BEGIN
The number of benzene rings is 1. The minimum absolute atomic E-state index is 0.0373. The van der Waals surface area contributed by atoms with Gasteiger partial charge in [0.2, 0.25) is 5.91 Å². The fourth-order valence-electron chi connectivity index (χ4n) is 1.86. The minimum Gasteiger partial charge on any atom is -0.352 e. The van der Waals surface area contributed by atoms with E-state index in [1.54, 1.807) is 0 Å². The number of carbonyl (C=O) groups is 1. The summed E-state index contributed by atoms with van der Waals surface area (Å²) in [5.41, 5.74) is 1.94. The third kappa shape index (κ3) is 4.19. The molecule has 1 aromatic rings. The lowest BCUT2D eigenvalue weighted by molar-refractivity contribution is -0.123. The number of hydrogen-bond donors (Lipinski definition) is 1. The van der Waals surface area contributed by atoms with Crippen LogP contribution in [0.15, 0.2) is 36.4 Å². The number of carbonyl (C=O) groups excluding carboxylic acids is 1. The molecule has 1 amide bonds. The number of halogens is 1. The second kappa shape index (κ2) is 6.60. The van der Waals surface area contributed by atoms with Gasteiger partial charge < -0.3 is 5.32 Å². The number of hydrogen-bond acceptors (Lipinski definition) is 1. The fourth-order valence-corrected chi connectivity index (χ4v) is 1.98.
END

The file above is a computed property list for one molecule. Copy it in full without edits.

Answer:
The number of benzene rings is 1. The minimum absolute atomic E-state index is 0.0373. The van der Waals surface area contributed by atoms with Gasteiger partial charge in [0.2, 0.25) is 5.91 Å². The fourth-order valence-electron chi connectivity index (χ4n) is 1.86. The minimum Gasteiger partial charge on any atom is -0.352 e. The van der Waals surface area contributed by atoms with E-state index in [1.54, 1.807) is 0 Å². The number of carbonyl (C=O) groups is 1. The summed E-state index contributed by atoms with van der Waals surface area (Å²) in [5.41, 5.74) is 1.94. The third kappa shape index (κ3) is 4.19. The molecule has 1 aromatic rings. The lowest BCUT2D eigenvalue weighted by molar-refractivity contribution is -0.123. The number of hydrogen-bond donors (Lipinski definition) is 1. The van der Waals surface area contributed by atoms with Crippen LogP contribution in [0.15, 0.2) is 36.4 Å². The number of carbonyl (C=O) groups excluding carboxylic acids is 1. The molecule has 1 amide bonds. The number of halogens is 1. The second kappa shape index (κ2) is 6.60. The van der Waals surface area contributed by atoms with Gasteiger partial charge < -0.3 is 5.32 Å². The number of hydrogen-bond acceptors (Lipinski definition) is 1. The fourth-order valence-corrected chi connectivity index (χ4v) is 1.98.